“I am Señor 105 of Mexico. I fight for freedom, the defense of mankind and I am a friend to all children.” Iris Wildthyme’s superluchador chum, who has a mask for every element and (I think) a power for every mask, takes his place in the spotlight in Señor 105 and the Elements of Danger (Obverse Books, 106pp), edited by the character’s creator Cody Quijano-Schell, who also supplies the cover design (Paul Hanley being the artist) and a story, “Jackalope”, in which a pair of skinnydippers are attacked by horned bunny rabbits. That gives you a taste of what to expect here! If you go back far enough I think this book counts as a spin-off from Doctor Who, but the tone is more reminiscent of the quirky (and sadly short-lived) television series The Middleman, which also featured a luchador or two; its comedy comes from the seriousness with which a rather silly world is treated by its unfortunate (from our point of view) but happy-go-lucky inhabitants.
In “Señor 105 contre el Bigote de Perdición” by Lawrence Burton, 105 is up against the man with the mightiest moustache in Mexico. It feels like a great idea for a story, without becoming a great story itself. Similarly, “Megaluchador vs Iguanadios” by Jonathan Dennis, which sees 105 climbing into a giant robot version of himself to battle a giant lizard, isn’t quite as much fun as it sounds. “Are You Loathesome Tonight” by Blair Bidmead features a lounge lizard (literally) Elvis who is creating a malformation of space and time with his music, the results described in powerful simile: “‘It’s like an Escher drawing,’ gasped Sheila. ‘Made of meat,’ I concurred.” Take the space between this paragraph and the next to let that image sink in!
This is another worthwhile collection from Obverse, though I didn’t enjoy it quite as much as some of their other titles. On the whole, the stories don’t quite manage to fulfil the promise of their wild ideas: reading the summaries above and below, I’m still surprised I didn’t like the book more. The dialogue and narration tends to lack the spark, crackle and wit a concept like this needs to make it soar. But the book does get stronger as it goes on. In Julio Angel Ortiz’s “Anti-Element”, Matador de Almas, Chiquito Invader, Terrible Prince, Capitan Muerte and the Princess of Pandemonium (Pandora X) collaborate to send 105 to die at the hands of the desperate hero of a battle-ravaged dimension, the result an entertaining interdimensional team-up. “There and Back Again” by Niamh Petit has a clever idea – a time control device that lets a person switch with past and future selves – and makes of it the best story of the collection. A future version of Señor 105 has bad news about what’s to come, and as the story moves into that future he keeps switching with progressively unhappier selves from further ahead. In “Glyph” by Joe Curreri an old enemy returns, one with a grudge from the days when he was merely Señor 93, before the book ends with a fragment from the editor and a note putting the character in context.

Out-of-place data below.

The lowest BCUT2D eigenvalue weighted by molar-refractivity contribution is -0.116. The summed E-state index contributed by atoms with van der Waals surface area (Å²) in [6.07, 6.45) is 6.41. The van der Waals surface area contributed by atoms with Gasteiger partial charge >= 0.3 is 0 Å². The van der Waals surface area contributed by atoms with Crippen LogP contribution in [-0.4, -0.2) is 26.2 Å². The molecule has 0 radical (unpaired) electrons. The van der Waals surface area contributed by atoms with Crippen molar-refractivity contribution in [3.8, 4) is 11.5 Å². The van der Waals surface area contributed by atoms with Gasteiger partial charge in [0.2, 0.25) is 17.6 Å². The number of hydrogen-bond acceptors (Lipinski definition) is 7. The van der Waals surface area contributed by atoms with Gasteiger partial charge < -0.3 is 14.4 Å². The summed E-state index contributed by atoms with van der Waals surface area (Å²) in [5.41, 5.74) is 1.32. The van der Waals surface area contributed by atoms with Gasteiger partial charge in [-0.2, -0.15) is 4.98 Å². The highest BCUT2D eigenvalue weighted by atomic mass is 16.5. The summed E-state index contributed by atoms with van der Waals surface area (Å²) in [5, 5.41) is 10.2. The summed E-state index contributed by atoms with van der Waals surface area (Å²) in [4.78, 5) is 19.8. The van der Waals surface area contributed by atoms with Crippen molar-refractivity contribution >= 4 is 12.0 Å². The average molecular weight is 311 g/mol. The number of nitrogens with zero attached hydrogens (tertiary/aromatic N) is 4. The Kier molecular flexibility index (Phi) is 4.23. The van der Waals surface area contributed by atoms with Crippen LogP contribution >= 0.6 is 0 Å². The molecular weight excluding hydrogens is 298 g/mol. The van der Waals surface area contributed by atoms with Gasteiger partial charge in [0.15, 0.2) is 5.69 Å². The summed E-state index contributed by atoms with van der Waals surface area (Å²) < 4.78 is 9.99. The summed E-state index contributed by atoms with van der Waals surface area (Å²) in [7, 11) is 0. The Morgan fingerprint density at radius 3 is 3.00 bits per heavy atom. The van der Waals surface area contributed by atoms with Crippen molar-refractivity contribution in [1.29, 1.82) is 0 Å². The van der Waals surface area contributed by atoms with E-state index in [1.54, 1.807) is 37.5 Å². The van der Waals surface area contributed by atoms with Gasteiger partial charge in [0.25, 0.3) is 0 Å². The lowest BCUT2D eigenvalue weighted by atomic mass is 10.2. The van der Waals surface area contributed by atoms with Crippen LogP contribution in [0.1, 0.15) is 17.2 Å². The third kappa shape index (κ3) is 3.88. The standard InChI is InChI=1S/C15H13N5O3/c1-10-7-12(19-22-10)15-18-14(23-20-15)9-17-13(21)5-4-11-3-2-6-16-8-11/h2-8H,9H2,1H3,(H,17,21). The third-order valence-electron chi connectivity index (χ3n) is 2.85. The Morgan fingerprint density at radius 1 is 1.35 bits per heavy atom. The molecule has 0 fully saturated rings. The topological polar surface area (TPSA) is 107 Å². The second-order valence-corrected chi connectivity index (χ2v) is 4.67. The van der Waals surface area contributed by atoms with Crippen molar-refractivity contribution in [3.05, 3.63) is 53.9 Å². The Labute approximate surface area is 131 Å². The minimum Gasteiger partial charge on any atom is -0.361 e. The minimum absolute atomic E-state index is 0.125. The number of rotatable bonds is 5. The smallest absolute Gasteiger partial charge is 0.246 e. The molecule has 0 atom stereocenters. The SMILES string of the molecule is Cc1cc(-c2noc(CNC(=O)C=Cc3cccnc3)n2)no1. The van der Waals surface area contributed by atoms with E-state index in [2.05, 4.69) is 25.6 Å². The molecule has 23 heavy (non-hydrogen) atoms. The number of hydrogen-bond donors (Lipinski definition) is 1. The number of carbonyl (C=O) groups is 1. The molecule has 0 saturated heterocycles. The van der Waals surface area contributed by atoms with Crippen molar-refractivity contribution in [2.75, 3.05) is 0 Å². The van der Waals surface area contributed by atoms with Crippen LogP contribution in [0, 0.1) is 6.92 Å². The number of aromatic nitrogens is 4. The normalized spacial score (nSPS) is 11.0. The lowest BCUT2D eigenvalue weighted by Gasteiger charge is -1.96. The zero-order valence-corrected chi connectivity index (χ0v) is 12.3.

Like previous Obverse titles, the review copy of Señor 105 and the Elements of Danger was marred by a number of small errors, but I’ll always put up with those for the sake of this publisher’s dedication to publishing the kind of books I always look forward to reading. In an indie scene dominated (or perhaps it would be fairer to say propped up) by horror, it’s good to have a small press devoted to this quirky, modern brand of science fantasy. This being a fairly old book now, one whose shiny, unfulfilled promise caught my eye from the depths of the review pile, and a limited edition in the Obverse Quarterly series at that, it may not be available for purchase in your preferred format by the time you read this (see below for links). If not, look out for similar titles from Obverse in future, or try the series of Señor 105 novellas being published by Obverse’s ebook offshoot Manleigh Books. I will: Señor 105 doesn’t manage a smackdown here, but the potential is definitely there.
Ebook available here. Print available here.